Increasing demand in SKSD public records system

The South Kitsap School District, like other public agencies, deals with its fair share of public records requests that range from straightforward to intricate and can take mere minutes or weeks to answer.

The SKSD appears to be taking on more requests each year, including 126 from Jeff Daily, one of the district’s elected officials, dating back to pre-pandemic days.

The Port Orchard Independent looked at every public request from the 2019-20 school year until April 30 of this year. The information provided includes when they were filed, responded to and completed with the number of hours spent fulfilling them. They also vaguely indicate who the requesting party is, what is asked for and what actions were taken to respond.

The district received 67 requests in 2019-20, 78 in 2020-21, and 87 in 2021-22. As of May 9, 2023, the number sits at 53. However, previous documents indicate a large number each summer.

SKSD has no dedicated public records custodian, but school officials said Landa Fuchs handles most of them.

“Searching for documents, reviewing documents and third-party notifying is time-consuming and must be done with great care and attention to detail,” Fuchs said. “The staff member assigned as the public records custodian also has other duties that must be done, as well as coordinating and reviewing all documents before release.”

Fuchs added that there is a common misconception of what the service provides the public.

“Public records often get confused with asking general questions and seeking information, not documents,” she said. “The Public Records Act does not require creating new records, providing information or answering questions. The Public Records Act requires providing responsive records that exist at the time of the public records request.”

Time-consuming requests

SKSD school board director Daily was easily identified as the most frequent requester of public records every year, a practice he has often been transparent about in board meetings and other public appearances. 29 of the 2019-20 requests were submitted by him, and 27 followed in 2020-21. That number jumped in 2021-22 to 45 and sits at 25 for the present year. In total, Daily’s requests make up roughly 44% of the total requests.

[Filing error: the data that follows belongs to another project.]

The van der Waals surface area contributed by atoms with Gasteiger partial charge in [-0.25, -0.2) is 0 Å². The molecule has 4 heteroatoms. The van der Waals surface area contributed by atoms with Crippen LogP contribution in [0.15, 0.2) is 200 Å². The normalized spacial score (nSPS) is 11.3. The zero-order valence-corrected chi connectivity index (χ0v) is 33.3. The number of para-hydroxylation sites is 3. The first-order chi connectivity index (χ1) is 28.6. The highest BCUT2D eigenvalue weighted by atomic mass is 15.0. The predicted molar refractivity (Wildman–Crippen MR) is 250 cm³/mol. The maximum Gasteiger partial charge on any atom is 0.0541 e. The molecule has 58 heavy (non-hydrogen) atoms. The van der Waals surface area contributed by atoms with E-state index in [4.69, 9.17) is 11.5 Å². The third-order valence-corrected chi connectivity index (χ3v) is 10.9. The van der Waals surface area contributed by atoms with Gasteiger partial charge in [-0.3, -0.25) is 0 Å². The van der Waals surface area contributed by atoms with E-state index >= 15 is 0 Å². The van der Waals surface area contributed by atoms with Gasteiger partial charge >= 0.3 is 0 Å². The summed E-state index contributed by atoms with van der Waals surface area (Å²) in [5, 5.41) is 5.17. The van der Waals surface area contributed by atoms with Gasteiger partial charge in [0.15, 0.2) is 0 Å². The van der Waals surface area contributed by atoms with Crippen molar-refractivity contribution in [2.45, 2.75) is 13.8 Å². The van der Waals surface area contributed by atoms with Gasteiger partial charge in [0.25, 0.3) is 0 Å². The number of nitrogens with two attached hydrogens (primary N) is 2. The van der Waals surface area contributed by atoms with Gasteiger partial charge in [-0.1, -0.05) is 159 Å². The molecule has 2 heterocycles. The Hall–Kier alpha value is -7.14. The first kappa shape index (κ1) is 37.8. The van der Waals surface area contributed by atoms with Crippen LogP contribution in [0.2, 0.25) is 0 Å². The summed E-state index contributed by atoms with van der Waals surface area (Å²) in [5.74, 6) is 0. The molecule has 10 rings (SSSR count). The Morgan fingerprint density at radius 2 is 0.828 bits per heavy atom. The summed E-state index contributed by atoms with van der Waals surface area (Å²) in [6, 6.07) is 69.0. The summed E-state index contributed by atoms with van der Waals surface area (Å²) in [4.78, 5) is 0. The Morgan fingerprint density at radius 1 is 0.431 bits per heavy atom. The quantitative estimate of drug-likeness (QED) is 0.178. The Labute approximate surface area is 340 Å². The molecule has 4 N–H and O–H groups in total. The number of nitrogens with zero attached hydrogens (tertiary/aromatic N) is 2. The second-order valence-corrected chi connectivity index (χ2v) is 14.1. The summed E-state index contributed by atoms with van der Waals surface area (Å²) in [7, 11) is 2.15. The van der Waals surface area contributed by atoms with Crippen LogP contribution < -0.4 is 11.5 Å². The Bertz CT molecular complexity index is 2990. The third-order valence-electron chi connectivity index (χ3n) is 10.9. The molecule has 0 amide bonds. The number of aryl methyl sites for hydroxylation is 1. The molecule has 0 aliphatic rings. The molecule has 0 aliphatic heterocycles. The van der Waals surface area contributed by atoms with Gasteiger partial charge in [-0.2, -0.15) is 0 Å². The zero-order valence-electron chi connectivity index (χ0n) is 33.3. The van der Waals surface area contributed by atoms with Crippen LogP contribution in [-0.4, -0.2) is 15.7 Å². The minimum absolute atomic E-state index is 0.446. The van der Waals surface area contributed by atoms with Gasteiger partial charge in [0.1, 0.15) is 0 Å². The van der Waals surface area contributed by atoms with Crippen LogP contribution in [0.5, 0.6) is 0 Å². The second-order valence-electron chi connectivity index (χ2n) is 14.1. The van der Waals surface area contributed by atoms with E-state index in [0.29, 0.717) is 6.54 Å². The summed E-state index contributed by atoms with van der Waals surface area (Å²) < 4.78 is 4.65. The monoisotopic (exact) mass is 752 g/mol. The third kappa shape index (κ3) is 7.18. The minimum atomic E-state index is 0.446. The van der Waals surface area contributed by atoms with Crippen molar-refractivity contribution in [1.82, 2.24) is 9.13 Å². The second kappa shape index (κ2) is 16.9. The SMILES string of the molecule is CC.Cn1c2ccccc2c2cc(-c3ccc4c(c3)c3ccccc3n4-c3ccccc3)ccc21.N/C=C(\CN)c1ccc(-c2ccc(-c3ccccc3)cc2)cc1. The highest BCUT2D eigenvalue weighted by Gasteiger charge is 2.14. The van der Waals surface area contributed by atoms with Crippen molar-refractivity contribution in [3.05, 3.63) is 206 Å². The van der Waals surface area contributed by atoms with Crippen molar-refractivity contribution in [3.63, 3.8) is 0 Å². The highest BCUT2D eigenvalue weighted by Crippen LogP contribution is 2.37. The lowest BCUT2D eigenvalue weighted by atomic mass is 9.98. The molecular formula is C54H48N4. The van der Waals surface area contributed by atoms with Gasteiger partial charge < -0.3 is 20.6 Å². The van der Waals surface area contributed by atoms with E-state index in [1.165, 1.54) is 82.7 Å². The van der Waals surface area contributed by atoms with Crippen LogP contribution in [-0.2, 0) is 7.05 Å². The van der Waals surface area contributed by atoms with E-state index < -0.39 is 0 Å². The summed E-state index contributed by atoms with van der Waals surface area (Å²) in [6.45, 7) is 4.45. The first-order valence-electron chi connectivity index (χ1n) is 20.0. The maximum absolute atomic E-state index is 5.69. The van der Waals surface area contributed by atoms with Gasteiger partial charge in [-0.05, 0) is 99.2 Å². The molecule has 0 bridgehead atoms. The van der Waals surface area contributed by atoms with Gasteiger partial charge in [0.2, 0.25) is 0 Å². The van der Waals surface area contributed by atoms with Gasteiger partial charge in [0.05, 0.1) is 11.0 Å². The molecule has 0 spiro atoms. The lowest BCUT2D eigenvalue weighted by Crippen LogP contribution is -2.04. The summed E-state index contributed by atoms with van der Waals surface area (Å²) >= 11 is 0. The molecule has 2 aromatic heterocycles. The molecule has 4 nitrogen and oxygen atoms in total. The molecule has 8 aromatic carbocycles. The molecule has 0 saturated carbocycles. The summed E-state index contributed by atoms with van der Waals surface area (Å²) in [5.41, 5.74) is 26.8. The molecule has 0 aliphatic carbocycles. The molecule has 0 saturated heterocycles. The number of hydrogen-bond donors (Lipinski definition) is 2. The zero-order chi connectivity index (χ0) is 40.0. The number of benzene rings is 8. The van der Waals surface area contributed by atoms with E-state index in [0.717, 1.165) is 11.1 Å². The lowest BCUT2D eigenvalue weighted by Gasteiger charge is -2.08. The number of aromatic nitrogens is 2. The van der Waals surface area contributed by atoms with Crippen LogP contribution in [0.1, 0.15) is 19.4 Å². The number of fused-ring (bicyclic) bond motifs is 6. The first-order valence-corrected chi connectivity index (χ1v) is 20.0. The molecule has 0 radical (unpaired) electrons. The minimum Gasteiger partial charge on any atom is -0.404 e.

Other names and agencies were identified as frequent requesters. Two names that appear consistently across the timeline are longtime SKSD critics Dave Kimble and Larry Mann, the latter of whom is running to be the SKSD director for District 5. Several law firms, activists and foundations have also requested public documents.

Thus far, the five longest request times for the 2022-23 year have been:

•Kristina Gibson requested “All emails and investigation records for (redacted) cheer coach and booster related,” which took three months to fulfill.

•Kimble requested “Emails Investigations Daily Matter,” which took two-and-a-half months to complete.

•Kimble also requested “Emails Board Members FAC Planning committee,” which was given a timeline of two months.

•Rhiannon McCarthy’s request for “Emails regarding daughters,” which was acknowledged as received the day of the request and took 40 hours to complete.

•Daily requested “CTE Docs/Teachers/ Classrooms and sizes,” which took 28 hours to complete.

Other notable requests include 10 hours by Sarah Lippek for “Investigation Materials (redacted)” and multiple requests regarding the SKHS pool. Also included is a request from Gjersvold on “Gender Inclusion Policy Docs,” documents that led to heavy debate within the district in past months.